It's Paris, it's Ready To Wear collections, and we love it! And, although we are many, many miles away, we cannot stay away from the activites in Paris. We particularly have a special place in our hearts for the RTW shows, as this is the only realistic way of telling a good designer from the complete opposite. Haute Couture may be all very amusing and totally whacky and spectacular - but let's be honest; unless you're Bjork, you're not going to find that pea cock feathered glam gown, with defenseless baby seal tassel your favourite pick of the day. Naturally the Ready To Wear collections are key indicators of what we might see on the streets in the next up coming year.
On a pretend ice rink, the models were showing AF Vandervorst's
contribution to the autumn/winter 2005/2006 collection. The first part of the show offered very little to our excitement; plain, over sized - though comfy looking jumpers with knitted grand mother skirts and lots of pale [rabbit? silver fox? chinchilla?] fur vests and accessories. The fact that the fur accessories are getting such an accepted, common status is rather sickening. It has very little function, judging by AF Vandervorst's illustrations of how the accessories should be worn. Some of the excess fur had been created as head ornaments, to be worn as tasteful little bunny ears. Given the chance, we think the Village People might go for this option. The second part of the show introduced a much more young and stylish selection. Lots of granit, smokey shades in both matt and shiny made it quite interesting. Yes, the collection was nice, but rather simple, if anything; the conservative usage of colours, the lack of bags, accessories (apart from the odd bits of fur), the very plain hair styles, etc... The idea is risqué, as it leaves a lot of choices to the audience. And, in a fashion world of continous stunning collections, the Belgian duo AF Vandervorst don't quite make it all the way.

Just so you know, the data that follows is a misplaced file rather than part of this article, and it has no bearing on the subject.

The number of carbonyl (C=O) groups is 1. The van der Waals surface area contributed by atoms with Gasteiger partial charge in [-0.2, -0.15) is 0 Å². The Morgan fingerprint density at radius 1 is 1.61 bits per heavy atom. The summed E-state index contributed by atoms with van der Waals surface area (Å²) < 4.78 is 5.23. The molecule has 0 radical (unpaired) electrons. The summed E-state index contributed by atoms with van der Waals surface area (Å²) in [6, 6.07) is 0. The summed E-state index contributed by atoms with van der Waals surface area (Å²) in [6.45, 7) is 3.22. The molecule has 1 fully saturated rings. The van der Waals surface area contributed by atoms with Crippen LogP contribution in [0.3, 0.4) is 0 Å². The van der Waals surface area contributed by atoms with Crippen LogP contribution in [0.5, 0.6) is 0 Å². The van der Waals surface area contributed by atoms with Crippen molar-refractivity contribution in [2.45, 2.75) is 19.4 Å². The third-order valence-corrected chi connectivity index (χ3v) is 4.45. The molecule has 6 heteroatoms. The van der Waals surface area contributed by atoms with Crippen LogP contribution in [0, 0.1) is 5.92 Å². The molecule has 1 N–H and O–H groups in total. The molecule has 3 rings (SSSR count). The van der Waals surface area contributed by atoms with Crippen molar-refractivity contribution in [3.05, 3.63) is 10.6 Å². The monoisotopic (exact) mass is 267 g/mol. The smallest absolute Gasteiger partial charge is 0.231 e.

Right.... Forget our sudden attack on fur; Nicolas Ghesquière
proves to us how the fur collars should be
worn. It is fascinating how the usage of material can make the difference, but Monsieur Ghesquiere does the job wonderfully well. The French costume designer has brought it one step further, to make the fur arguably justified. We've seen the interesting usage of material such as gazar and organdy before. But this, in combination with floaty, feminine skirts is totally new, creative and works very well. The first look made us think of US civil war influences, but on a more correct note, one of the coats turns out to be a reworking of the uniform Cristobal Balenciaga
designed for Air France in 1968 (not
shown below). The jackets, the coats are all very wearable, and once again Balenciaga has delivered a very desirable collection.
To the left, AF Vandervorst. To the right, Balenciaga -